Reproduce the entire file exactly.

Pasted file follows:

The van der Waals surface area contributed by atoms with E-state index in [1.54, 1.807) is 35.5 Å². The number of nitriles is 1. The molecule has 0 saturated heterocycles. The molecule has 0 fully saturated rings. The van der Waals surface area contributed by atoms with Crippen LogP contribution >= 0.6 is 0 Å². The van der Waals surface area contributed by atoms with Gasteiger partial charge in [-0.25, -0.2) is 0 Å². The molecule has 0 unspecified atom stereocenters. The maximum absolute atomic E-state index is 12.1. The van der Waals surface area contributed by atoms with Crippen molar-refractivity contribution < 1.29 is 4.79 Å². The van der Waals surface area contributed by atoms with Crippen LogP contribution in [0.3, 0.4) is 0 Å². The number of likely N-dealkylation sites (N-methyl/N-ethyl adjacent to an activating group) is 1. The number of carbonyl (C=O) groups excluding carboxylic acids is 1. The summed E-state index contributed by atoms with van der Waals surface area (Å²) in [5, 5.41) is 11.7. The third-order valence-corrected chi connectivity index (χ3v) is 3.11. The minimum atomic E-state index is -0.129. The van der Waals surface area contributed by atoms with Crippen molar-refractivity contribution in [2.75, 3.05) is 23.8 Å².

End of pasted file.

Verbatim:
The van der Waals surface area contributed by atoms with E-state index in [1.54, 1.807) is 35.5 Å². The number of nitriles is 1. The molecule has 0 saturated heterocycles. The molecule has 0 fully saturated rings. The van der Waals surface area contributed by atoms with Crippen LogP contribution >= 0.6 is 0 Å². The van der Waals surface area contributed by atoms with Gasteiger partial charge in [-0.25, -0.2) is 0 Å². The molecule has 0 unspecified atom stereocenters. The maximum absolute atomic E-state index is 12.1. The van der Waals surface area contributed by atoms with Crippen molar-refractivity contribution < 1.29 is 4.79 Å². The van der Waals surface area contributed by atoms with Crippen LogP contribution in [0.3, 0.4) is 0 Å². The number of likely N-dealkylation sites (N-methyl/N-ethyl adjacent to an activating group) is 1. The number of carbonyl (C=O) groups excluding carboxylic acids is 1. The summed E-state index contributed by atoms with van der Waals surface area (Å²) in [5, 5.41) is 11.7. The third-order valence-corrected chi connectivity index (χ3v) is 3.11. The minimum atomic E-state index is -0.129. The van der Waals surface area contributed by atoms with Crippen molar-refractivity contribution in [2.75, 3.05) is 23.8 Å².